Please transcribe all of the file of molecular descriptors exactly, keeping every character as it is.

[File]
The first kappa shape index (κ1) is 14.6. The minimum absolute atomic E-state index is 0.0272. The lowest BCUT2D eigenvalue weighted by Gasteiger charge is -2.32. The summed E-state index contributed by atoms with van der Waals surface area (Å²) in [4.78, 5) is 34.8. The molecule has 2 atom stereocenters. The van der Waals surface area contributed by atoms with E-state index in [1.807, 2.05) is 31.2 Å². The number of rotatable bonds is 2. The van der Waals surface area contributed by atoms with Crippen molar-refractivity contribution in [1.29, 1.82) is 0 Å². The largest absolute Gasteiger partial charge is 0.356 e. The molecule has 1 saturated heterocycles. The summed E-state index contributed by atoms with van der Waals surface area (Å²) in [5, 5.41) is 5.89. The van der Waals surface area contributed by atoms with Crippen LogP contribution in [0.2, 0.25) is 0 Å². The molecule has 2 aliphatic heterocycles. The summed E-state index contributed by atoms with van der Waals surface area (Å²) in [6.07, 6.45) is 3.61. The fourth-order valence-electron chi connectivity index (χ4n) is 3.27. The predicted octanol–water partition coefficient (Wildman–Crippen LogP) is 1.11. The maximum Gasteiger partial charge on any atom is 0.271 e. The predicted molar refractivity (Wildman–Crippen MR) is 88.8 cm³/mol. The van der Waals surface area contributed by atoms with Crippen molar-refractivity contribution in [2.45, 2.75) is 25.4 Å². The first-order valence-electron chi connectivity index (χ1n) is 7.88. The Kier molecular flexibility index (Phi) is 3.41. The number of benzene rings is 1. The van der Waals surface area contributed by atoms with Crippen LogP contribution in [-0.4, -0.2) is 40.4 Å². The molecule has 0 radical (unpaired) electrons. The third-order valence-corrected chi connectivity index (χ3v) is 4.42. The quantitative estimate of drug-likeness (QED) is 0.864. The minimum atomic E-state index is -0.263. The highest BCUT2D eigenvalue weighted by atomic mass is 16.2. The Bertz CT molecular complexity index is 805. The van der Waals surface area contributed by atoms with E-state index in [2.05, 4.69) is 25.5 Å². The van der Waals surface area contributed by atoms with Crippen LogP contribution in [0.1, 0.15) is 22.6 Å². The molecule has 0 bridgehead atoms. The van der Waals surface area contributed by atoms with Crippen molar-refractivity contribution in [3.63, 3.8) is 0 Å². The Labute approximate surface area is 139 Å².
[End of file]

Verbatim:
The first kappa shape index (κ1) is 14.6. The minimum absolute atomic E-state index is 0.0272. The lowest BCUT2D eigenvalue weighted by Gasteiger charge is -2.32. The summed E-state index contributed by atoms with van der Waals surface area (Å²) in [4.78, 5) is 34.8. The molecule has 2 atom stereocenters. The van der Waals surface area contributed by atoms with E-state index in [1.807, 2.05) is 31.2 Å². The number of rotatable bonds is 2. The van der Waals surface area contributed by atoms with Crippen molar-refractivity contribution in [1.29, 1.82) is 0 Å². The largest absolute Gasteiger partial charge is 0.356 e. The molecule has 1 saturated heterocycles. The summed E-state index contributed by atoms with van der Waals surface area (Å²) in [5, 5.41) is 5.89. The van der Waals surface area contributed by atoms with Crippen LogP contribution in [0.2, 0.25) is 0 Å². The molecule has 2 aliphatic heterocycles. The summed E-state index contributed by atoms with van der Waals surface area (Å²) in [6.07, 6.45) is 3.61. The fourth-order valence-electron chi connectivity index (χ4n) is 3.27. The predicted octanol–water partition coefficient (Wildman–Crippen LogP) is 1.11. The maximum Gasteiger partial charge on any atom is 0.271 e. The predicted molar refractivity (Wildman–Crippen MR) is 88.8 cm³/mol. The van der Waals surface area contributed by atoms with Crippen molar-refractivity contribution in [2.45, 2.75) is 25.4 Å². The first-order valence-electron chi connectivity index (χ1n) is 7.88. The Kier molecular flexibility index (Phi) is 3.41. The number of benzene rings is 1. The van der Waals surface area contributed by atoms with Crippen LogP contribution in [-0.4, -0.2) is 40.4 Å². The molecule has 0 radical (unpaired) electrons. The third-order valence-corrected chi connectivity index (χ3v) is 4.42. The quantitative estimate of drug-likeness (QED) is 0.864. The minimum atomic E-state index is -0.263. The highest BCUT2D eigenvalue weighted by atomic mass is 16.2. The Bertz CT molecular complexity index is 805. The van der Waals surface area contributed by atoms with E-state index in [2.05, 4.69) is 25.5 Å². The van der Waals surface area contributed by atoms with Crippen LogP contribution in [0.1, 0.15) is 22.6 Å². The molecule has 0 bridgehead atoms. The van der Waals surface area contributed by atoms with Crippen molar-refractivity contribution in [3.63, 3.8) is 0 Å². The Labute approximate surface area is 139 Å².